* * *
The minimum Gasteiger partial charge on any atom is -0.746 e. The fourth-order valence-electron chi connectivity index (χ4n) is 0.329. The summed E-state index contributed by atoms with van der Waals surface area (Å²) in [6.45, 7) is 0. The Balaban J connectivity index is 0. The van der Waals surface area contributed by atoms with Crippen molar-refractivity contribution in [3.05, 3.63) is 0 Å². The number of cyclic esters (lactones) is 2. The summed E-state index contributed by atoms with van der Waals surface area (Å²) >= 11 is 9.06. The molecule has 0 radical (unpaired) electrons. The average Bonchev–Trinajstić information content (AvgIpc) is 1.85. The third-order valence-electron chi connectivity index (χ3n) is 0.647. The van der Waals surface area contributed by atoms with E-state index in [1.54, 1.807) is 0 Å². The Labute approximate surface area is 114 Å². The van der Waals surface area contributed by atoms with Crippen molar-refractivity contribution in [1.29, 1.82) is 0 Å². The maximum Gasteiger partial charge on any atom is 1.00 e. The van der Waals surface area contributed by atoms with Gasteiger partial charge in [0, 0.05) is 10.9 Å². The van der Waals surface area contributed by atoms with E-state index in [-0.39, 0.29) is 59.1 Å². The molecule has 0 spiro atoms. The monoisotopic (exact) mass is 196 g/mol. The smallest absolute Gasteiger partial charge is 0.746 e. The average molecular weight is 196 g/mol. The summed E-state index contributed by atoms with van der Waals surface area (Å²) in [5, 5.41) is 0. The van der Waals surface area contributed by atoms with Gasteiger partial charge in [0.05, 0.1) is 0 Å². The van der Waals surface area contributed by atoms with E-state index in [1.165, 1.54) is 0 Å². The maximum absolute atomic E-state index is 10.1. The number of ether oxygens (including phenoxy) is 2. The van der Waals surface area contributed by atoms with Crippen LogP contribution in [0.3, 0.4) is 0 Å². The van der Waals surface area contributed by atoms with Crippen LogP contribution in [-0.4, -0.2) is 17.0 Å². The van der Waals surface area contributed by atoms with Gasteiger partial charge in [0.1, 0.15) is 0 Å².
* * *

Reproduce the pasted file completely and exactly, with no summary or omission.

The minimum Gasteiger partial charge on any atom is -0.746 e. The fourth-order valence-electron chi connectivity index (χ4n) is 0.329. The summed E-state index contributed by atoms with van der Waals surface area (Å²) in [6.45, 7) is 0. The Balaban J connectivity index is 0. The van der Waals surface area contributed by atoms with Crippen molar-refractivity contribution in [3.05, 3.63) is 0 Å². The number of cyclic esters (lactones) is 2. The summed E-state index contributed by atoms with van der Waals surface area (Å²) >= 11 is 9.06. The molecule has 0 radical (unpaired) electrons. The average Bonchev–Trinajstić information content (AvgIpc) is 1.85. The third-order valence-electron chi connectivity index (χ3n) is 0.647. The van der Waals surface area contributed by atoms with E-state index in [1.54, 1.807) is 0 Å². The Labute approximate surface area is 114 Å². The van der Waals surface area contributed by atoms with Crippen molar-refractivity contribution in [1.29, 1.82) is 0 Å². The maximum Gasteiger partial charge on any atom is 1.00 e. The van der Waals surface area contributed by atoms with Gasteiger partial charge in [0, 0.05) is 10.9 Å². The van der Waals surface area contributed by atoms with E-state index in [-0.39, 0.29) is 59.1 Å². The molecule has 0 spiro atoms. The monoisotopic (exact) mass is 196 g/mol. The smallest absolute Gasteiger partial charge is 0.746 e. The average molecular weight is 196 g/mol. The summed E-state index contributed by atoms with van der Waals surface area (Å²) in [5, 5.41) is 0. The van der Waals surface area contributed by atoms with Gasteiger partial charge in [0.05, 0.1) is 0 Å². The van der Waals surface area contributed by atoms with E-state index in [1.165, 1.54) is 0 Å². The maximum absolute atomic E-state index is 10.1. The number of ether oxygens (including phenoxy) is 2. The van der Waals surface area contributed by atoms with Crippen LogP contribution in [0.3, 0.4) is 0 Å². The van der Waals surface area contributed by atoms with Crippen LogP contribution in [-0.4, -0.2) is 17.0 Å². The van der Waals surface area contributed by atoms with Gasteiger partial charge in [0.1, 0.15) is 0 Å².